A social media entry reads: “… Don Christopher da Gama’s efforts were not in vain … and securing Ethiopia for Christ.”
The Fetha Nagast is the ShariAa of the Tewahdo church
Fetha Nagat “is a legal code compiled around 1240 by a Coptic Egyptian Christian writer Abul Fadil ibn Al Asal in Arabic that was later translated into Geez in Ethiopia and expanded upon with numerous local laws.”
All religious leaders, Muslim or Christian, are known to abide by the power of the day and they introduce teachings, legislation and history that serve the power of the day. That is what the Fithe-Negest did and what followed is no different. There is no religiously sanctioned Muslim chronicle of Imam Ahmed’s conquests in the region, therefore, you can’t find anything about Gragn considered a religious edict or narration.
Probably, Mestshafe Qedar which was written in 1550 by Embaqom is the most effective church-sanctioned narration in Abyssinia, and it has shaped the Christian psyche for the last 500 years. Most people who blindly hate Gragn with a lot of prejudice do not know about Embaqom and MetsHafe Qedar though their psyche is shaped in the form of folklores that passed from generation to generation, from one service to another, to this day.
Abyssinian stories about Gragn were written by church chroniclers who fail to mention the wrongdoings of their kings but highlight Gragn defensive and revenge invasion of their domain. It is the same with school’s curriculum in Ethiopia. But today, people are freely questioning the vast knowledge they acquired throughout their life, and they are finding out most of it has nothing to do with religion; it’s heritage, ancient superstitions and misinterpretations that mainly served the power of the day, be it secular or religious. As for myself, I am finding that religion is so simple if not overloaded with prejudices, superstitions, and politics which has nothing to do with the core religious belief. That is why religious people should not write history.
If one is to tell the story of modern Ethiopia, it has to be an all-inclusive and cannot be told from one perspective that vilifies the other. Half the people of the region consider Imam Ahmed their hero, while the other half considers Libne Dingel their hero. Why can’t they both be objectively accepted as part of what makes the collective Ethiopian history? Why can’t an Ethiopian accept both Libne Dingel and Imam Ahmed as Ethiopian war heroes?
As for Eritreans, due to Ethiopian control, the madness proves how mythical narrations have damaged our history—which can be better understood and dealt with if we identify what ails us in the present without overloading it with folklores, and untenable historical claims. Honesty and proper scholarship are badly needed.
Sometimes I think if we all learned from the same curriculum—maybe we did, the Ethiopian warped history—we would have verified and looked critically at what we were taught. People cannot be limited to Ethiopian history as told by the Fithe Negest, Kibre Negest, and their addendums because Fithe Negest was written years before the Gragn wars, a decade before the Solomonic dynast usurped power from the Zagwe dynasty, and it paved the way for that take over, by creating a religious motivation and incentive. That’s difficult to reconcile, but not impossible because today we have so many sources if we just look around.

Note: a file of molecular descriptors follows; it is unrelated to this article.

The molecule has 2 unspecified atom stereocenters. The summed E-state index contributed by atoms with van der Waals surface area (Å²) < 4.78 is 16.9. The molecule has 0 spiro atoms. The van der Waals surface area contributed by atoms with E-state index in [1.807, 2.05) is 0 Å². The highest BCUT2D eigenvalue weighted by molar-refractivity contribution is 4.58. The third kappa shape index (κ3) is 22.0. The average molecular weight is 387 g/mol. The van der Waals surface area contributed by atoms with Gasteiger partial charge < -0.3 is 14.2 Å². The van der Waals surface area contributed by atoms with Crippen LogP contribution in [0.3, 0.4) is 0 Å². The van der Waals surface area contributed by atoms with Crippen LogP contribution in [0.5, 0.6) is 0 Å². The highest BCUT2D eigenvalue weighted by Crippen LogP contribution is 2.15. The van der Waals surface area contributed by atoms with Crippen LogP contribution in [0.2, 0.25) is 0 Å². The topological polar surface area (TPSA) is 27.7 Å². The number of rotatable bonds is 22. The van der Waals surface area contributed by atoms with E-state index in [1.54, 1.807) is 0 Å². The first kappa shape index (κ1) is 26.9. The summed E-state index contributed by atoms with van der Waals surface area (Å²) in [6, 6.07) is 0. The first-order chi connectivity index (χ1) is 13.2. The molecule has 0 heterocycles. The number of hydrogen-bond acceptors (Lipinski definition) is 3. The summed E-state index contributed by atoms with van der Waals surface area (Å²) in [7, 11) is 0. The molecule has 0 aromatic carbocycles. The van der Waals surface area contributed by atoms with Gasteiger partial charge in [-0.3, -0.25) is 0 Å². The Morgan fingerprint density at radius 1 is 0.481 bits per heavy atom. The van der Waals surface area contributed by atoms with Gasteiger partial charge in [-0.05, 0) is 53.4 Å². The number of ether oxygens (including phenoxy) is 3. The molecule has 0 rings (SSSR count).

I do not know what happened after I left Eritrea, but I am thankful I learned the stories of Ashurbanipal, Hammurabi, the French Revolution, Simon De Bolivar, and many others that opened my eyes and inspired me to learn so many epic human histories. But sadly, dealing with anyone that is limited to a church or mosque pulpit-based history is the most problematic.
Finally, what is the significance of the Gragn invasion in North Abyssinia?
Paul B. Henze quotes Haile Selassie, “Every Christian highlander still hears tales of Gragn in his childhood. Haile Selassie referred to him in his memoirs, “”I have often had villagers in northern Ethiopia point out sites of towns, forts, churches and monasteries destroyed by Gragn as if these catastrophes had occurred only yesterday.” To most Somalis Ahmad is a national hero who fought against Abyssinian aggression on their ancient territories.
Many Eritrean fascists still harass Muslims: “You came with Gragn”. Maybe they were converted to Islam by Gragn. Maybe the ancestors of the fascists themselves came with Gragn and converted the Christians, and maybe later themselves converted and reconverted and reconverted and now they adhere to this or that faith! How is that someone is treated as an invader or a native, a legit or illegit person, based on what happened 500 years ago? Sometimes the fascists remind me I am 500 years old, older than Methuselah, and I am still living—you came with Ahmed Gragn, they tell me with so much certainty.
I always say, let’s humble ourselves: none of us knows our ancestry. We do not know if our ancestors were with Gragn or against him—we cannot whimsically select and choose where our ancestors belonged five centuries ago because we simply do not have any evidence to prove it. Even if we have, what is the significance? Do you extrapolate centuries old rivalry to the present and be driven by it? Did anyone living today had a role in what happened then? Was anyone of personally involved in that era, or influenced or contributed to that history? I am afraid, NO.
All of that is our combined history and it all belongs to us and we cannot choose and select ancient parts of it and attribute it to ourselves in the present. It that was possible, we might as well trace our ancestry to Abel Cain, (Abel and Qaabel, or Haabeel and Qaabeel), then assume we are the offspring of Abel and blame someone by considering him an offspring of Cain—you killed my ancestor!
Did Abel leave an offspring? Did Cain? Who were their wives?
But let me conclude by telling you that Abel is my ancestor and I have to get even with all those children of Cain who killed my ancestor, while Adam and Eve watched silently. That crime has to be avenged—blood. Blood. Blood. I feel embarrassed to say stuff like this in public because it should be self-evident but when you have people who talk about ancient history as if it personally touches them, it is beyond stupidity and can’t be swept under the carpet. It’s sad such obvious things are not so obvious in some minds.